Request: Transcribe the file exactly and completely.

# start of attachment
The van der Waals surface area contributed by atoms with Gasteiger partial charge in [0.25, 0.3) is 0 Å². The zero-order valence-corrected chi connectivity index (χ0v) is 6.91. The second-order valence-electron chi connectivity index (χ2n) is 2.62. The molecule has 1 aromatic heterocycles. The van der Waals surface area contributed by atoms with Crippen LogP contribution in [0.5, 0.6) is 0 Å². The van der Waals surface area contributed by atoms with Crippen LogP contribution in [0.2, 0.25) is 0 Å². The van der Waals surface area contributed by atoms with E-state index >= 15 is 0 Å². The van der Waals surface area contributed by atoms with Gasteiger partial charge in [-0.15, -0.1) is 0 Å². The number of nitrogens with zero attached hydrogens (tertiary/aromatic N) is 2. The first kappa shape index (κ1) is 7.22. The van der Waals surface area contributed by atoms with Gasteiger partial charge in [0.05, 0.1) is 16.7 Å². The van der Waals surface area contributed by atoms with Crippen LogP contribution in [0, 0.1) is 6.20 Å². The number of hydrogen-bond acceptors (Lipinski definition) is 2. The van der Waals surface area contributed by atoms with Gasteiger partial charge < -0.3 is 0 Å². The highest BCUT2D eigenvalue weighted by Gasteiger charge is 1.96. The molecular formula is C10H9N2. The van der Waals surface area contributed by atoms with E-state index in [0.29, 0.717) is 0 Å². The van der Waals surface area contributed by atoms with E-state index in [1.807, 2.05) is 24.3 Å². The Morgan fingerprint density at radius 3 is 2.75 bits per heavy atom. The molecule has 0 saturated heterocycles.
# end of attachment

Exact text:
The van der Waals surface area contributed by atoms with Gasteiger partial charge in [0.25, 0.3) is 0 Å². The zero-order valence-corrected chi connectivity index (χ0v) is 6.91. The second-order valence-electron chi connectivity index (χ2n) is 2.62. The molecule has 1 aromatic heterocycles. The van der Waals surface area contributed by atoms with Crippen LogP contribution in [0.5, 0.6) is 0 Å². The van der Waals surface area contributed by atoms with Crippen LogP contribution in [0.2, 0.25) is 0 Å². The van der Waals surface area contributed by atoms with E-state index >= 15 is 0 Å². The van der Waals surface area contributed by atoms with Gasteiger partial charge in [-0.15, -0.1) is 0 Å². The number of nitrogens with zero attached hydrogens (tertiary/aromatic N) is 2. The first kappa shape index (κ1) is 7.22. The van der Waals surface area contributed by atoms with Gasteiger partial charge in [0.05, 0.1) is 16.7 Å². The van der Waals surface area contributed by atoms with Crippen LogP contribution in [0, 0.1) is 6.20 Å². The number of hydrogen-bond acceptors (Lipinski definition) is 2. The van der Waals surface area contributed by atoms with Gasteiger partial charge < -0.3 is 0 Å². The highest BCUT2D eigenvalue weighted by Gasteiger charge is 1.96. The molecular formula is C10H9N2. The van der Waals surface area contributed by atoms with E-state index in [0.29, 0.717) is 0 Å². The van der Waals surface area contributed by atoms with E-state index in [1.807, 2.05) is 24.3 Å². The Morgan fingerprint density at radius 3 is 2.75 bits per heavy atom. The molecule has 0 saturated heterocycles.